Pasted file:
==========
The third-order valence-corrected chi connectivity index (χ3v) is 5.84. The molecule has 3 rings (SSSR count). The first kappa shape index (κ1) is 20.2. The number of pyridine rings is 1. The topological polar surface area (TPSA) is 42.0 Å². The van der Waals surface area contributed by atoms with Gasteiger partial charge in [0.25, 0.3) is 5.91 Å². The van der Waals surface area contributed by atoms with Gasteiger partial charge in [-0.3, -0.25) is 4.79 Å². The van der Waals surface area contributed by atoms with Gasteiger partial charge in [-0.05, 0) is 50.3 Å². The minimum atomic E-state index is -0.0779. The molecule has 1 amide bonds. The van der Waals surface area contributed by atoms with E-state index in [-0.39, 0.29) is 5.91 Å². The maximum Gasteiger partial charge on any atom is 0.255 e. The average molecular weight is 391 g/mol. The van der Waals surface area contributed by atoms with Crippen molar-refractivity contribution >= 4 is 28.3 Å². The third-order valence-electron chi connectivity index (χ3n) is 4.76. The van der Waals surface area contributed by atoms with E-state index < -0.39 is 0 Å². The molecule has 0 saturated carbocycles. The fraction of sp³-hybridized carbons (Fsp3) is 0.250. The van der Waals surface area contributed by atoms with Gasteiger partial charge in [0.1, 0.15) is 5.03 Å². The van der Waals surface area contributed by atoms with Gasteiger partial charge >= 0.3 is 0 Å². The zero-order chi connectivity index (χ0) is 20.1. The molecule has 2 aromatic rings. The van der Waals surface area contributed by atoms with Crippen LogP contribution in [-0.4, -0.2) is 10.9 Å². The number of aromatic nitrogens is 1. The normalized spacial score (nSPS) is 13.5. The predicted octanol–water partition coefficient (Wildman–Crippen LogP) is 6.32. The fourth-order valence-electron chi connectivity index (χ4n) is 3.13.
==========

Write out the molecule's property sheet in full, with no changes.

The third-order valence-corrected chi connectivity index (χ3v) is 5.84. The molecule has 3 rings (SSSR count). The first kappa shape index (κ1) is 20.2. The number of pyridine rings is 1. The topological polar surface area (TPSA) is 42.0 Å². The van der Waals surface area contributed by atoms with Gasteiger partial charge in [0.25, 0.3) is 5.91 Å². The van der Waals surface area contributed by atoms with Gasteiger partial charge in [-0.3, -0.25) is 4.79 Å². The van der Waals surface area contributed by atoms with Gasteiger partial charge in [-0.05, 0) is 50.3 Å². The minimum atomic E-state index is -0.0779. The molecule has 1 amide bonds. The van der Waals surface area contributed by atoms with E-state index in [-0.39, 0.29) is 5.91 Å². The maximum Gasteiger partial charge on any atom is 0.255 e. The average molecular weight is 391 g/mol. The van der Waals surface area contributed by atoms with Crippen molar-refractivity contribution >= 4 is 28.3 Å². The third-order valence-electron chi connectivity index (χ3n) is 4.76. The van der Waals surface area contributed by atoms with E-state index < -0.39 is 0 Å². The molecule has 0 saturated carbocycles. The fraction of sp³-hybridized carbons (Fsp3) is 0.250. The van der Waals surface area contributed by atoms with Gasteiger partial charge in [0.1, 0.15) is 5.03 Å². The van der Waals surface area contributed by atoms with Gasteiger partial charge >= 0.3 is 0 Å². The zero-order chi connectivity index (χ0) is 20.1. The molecule has 2 aromatic rings. The van der Waals surface area contributed by atoms with Crippen LogP contribution in [-0.4, -0.2) is 10.9 Å². The number of aromatic nitrogens is 1. The normalized spacial score (nSPS) is 13.5. The predicted octanol–water partition coefficient (Wildman–Crippen LogP) is 6.32. The fourth-order valence-electron chi connectivity index (χ4n) is 3.13.